In the Studio with Gina Fischli

Words by

Dessislava Pirinchieva

In the Studio with Gina Fischli

Hello Gina. I know you were born in Zürich. Are you there right now?

Yes, I was born in Zürich, but I moved away when I was nineteen. After high school, I moved abroad and then I was all over for thirteen years, and now I moved here a year and a half ago.

You started your studies by learning stage design in 2011 in Hamburg. And I would like to ask you how your studies in stage design have affected your artistic practises.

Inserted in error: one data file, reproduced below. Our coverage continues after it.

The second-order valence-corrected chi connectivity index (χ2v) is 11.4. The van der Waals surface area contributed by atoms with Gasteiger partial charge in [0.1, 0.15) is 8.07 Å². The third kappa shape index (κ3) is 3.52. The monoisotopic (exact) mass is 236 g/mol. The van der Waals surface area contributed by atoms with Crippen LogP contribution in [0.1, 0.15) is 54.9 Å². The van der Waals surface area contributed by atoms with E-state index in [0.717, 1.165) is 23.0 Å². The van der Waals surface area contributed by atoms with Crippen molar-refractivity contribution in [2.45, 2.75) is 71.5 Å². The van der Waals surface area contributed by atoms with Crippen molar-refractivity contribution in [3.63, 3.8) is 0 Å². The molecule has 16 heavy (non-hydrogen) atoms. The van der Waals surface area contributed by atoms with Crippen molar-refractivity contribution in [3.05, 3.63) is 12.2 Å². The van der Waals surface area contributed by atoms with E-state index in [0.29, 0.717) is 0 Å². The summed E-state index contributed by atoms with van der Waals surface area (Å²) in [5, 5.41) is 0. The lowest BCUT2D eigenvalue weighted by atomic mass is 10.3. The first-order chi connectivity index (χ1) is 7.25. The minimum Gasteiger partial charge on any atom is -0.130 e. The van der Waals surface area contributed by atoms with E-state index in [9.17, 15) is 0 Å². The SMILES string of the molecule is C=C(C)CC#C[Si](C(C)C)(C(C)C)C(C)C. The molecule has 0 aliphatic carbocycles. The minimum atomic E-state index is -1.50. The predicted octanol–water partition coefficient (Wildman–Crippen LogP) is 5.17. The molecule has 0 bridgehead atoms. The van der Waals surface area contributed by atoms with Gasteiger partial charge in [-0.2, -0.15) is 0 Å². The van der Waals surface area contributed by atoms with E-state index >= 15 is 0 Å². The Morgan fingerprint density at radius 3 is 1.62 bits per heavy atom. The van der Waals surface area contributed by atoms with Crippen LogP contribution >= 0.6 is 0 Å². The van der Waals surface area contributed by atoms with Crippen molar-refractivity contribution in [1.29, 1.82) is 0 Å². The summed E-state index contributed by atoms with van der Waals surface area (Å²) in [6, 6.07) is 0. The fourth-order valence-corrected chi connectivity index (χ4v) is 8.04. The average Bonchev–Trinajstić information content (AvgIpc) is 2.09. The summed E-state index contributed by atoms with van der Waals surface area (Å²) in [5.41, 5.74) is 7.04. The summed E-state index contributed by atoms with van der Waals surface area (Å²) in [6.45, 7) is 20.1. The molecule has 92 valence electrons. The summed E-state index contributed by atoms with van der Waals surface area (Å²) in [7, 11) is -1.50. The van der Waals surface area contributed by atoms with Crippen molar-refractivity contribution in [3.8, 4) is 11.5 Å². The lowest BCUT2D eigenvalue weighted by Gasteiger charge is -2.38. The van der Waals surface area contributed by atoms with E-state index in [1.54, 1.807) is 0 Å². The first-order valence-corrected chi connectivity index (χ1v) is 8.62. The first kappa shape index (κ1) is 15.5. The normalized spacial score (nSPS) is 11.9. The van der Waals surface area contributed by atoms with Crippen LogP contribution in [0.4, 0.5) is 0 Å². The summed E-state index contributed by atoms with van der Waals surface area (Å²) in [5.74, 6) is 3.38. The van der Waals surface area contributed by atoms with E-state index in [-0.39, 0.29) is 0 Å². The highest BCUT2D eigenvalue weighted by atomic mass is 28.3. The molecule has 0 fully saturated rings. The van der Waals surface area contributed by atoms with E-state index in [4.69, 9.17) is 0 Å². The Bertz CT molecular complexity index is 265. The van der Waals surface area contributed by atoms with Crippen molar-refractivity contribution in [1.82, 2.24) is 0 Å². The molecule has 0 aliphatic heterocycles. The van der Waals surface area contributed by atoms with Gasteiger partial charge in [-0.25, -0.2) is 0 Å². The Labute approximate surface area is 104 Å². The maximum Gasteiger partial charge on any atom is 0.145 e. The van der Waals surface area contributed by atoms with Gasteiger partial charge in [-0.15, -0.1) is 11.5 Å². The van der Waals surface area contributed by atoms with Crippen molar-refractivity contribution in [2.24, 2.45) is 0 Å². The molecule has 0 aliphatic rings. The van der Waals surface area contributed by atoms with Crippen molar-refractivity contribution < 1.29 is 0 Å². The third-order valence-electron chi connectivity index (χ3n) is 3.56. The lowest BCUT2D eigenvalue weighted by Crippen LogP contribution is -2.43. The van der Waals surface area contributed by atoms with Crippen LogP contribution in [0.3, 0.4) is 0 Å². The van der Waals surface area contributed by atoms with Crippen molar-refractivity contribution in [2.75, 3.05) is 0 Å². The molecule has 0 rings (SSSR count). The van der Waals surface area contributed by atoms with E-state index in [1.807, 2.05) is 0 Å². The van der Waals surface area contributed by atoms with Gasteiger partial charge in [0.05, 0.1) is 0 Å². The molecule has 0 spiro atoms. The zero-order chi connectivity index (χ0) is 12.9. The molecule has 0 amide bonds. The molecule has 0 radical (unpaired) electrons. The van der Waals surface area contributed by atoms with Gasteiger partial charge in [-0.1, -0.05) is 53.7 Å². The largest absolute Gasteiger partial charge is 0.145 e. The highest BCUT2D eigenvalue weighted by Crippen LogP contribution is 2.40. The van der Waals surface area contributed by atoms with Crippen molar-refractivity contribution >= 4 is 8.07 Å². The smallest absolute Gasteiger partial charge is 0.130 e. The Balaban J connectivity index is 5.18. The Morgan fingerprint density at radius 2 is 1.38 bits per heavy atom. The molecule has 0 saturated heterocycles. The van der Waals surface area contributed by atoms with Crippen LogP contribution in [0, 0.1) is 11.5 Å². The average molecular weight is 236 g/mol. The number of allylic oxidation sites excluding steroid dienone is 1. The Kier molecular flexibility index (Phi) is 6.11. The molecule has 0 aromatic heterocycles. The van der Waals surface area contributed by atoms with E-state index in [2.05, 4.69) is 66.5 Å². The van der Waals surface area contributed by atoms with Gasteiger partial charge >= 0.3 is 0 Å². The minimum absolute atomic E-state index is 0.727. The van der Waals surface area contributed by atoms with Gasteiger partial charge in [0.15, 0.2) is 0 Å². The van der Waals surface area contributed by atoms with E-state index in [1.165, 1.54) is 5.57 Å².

I think that also influences my work a lot. It is not something I actively think about, but when I look at the finished exhibition and talk about it, I can always really see it there. Because I often conceive of the exhibition as a whole. Most of the time I don´t  produce work and then later is an exhibition and I just put all the recent work in it, but I already have an idea of what the exhibition as a whole could be, and then I make the work, or I already have some of the pieces, and I make the other piece to make the experience of the exhibition. And I think what I really liked about stage design as well is that you direct people, you give the actors certain instructions on how to behave within the space, and obviously you give the audience a hint on how to feel about the space or about the situation. You could do very similar things in an exhibition as well. When you place a work, you can instruct the people on how to walk through the space and how to interact with the art, with themselves, or with other people. So I think that's something that I´m still very interested in intrigued by, whether you do it in theatre or in art.